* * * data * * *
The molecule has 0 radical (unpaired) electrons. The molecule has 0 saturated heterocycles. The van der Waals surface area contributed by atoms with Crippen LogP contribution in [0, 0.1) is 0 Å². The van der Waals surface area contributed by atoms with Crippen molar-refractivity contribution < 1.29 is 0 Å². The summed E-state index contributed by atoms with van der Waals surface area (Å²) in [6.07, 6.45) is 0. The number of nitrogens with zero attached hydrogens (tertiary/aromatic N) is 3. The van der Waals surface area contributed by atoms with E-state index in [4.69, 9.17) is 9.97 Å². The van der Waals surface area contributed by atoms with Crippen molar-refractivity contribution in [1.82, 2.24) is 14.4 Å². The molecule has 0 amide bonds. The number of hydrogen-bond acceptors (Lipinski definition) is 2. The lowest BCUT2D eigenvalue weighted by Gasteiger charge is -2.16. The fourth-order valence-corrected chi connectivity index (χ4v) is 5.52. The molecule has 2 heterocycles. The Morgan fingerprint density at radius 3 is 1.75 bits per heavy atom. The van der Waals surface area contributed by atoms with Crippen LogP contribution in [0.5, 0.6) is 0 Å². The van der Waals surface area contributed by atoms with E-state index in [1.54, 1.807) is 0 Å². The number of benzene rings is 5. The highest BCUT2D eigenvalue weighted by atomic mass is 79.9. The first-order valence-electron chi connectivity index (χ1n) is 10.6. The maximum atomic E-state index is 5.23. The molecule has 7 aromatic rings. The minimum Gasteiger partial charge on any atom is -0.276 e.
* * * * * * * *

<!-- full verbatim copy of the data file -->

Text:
The molecule has 0 radical (unpaired) electrons. The molecule has 0 saturated heterocycles. The van der Waals surface area contributed by atoms with Crippen LogP contribution in [0, 0.1) is 0 Å². The van der Waals surface area contributed by atoms with Crippen molar-refractivity contribution < 1.29 is 0 Å². The summed E-state index contributed by atoms with van der Waals surface area (Å²) in [6.07, 6.45) is 0. The number of nitrogens with zero attached hydrogens (tertiary/aromatic N) is 3. The van der Waals surface area contributed by atoms with E-state index in [4.69, 9.17) is 9.97 Å². The van der Waals surface area contributed by atoms with Crippen molar-refractivity contribution in [1.82, 2.24) is 14.4 Å². The molecule has 0 amide bonds. The number of hydrogen-bond acceptors (Lipinski definition) is 2. The lowest BCUT2D eigenvalue weighted by Gasteiger charge is -2.16. The fourth-order valence-corrected chi connectivity index (χ4v) is 5.52. The molecule has 2 heterocycles. The Morgan fingerprint density at radius 3 is 1.75 bits per heavy atom. The van der Waals surface area contributed by atoms with Crippen LogP contribution in [0.5, 0.6) is 0 Å². The van der Waals surface area contributed by atoms with E-state index in [1.54, 1.807) is 0 Å². The number of benzene rings is 5. The highest BCUT2D eigenvalue weighted by atomic mass is 79.9. The first-order valence-electron chi connectivity index (χ1n) is 10.6. The maximum atomic E-state index is 5.23. The molecule has 7 aromatic rings. The minimum Gasteiger partial charge on any atom is -0.276 e.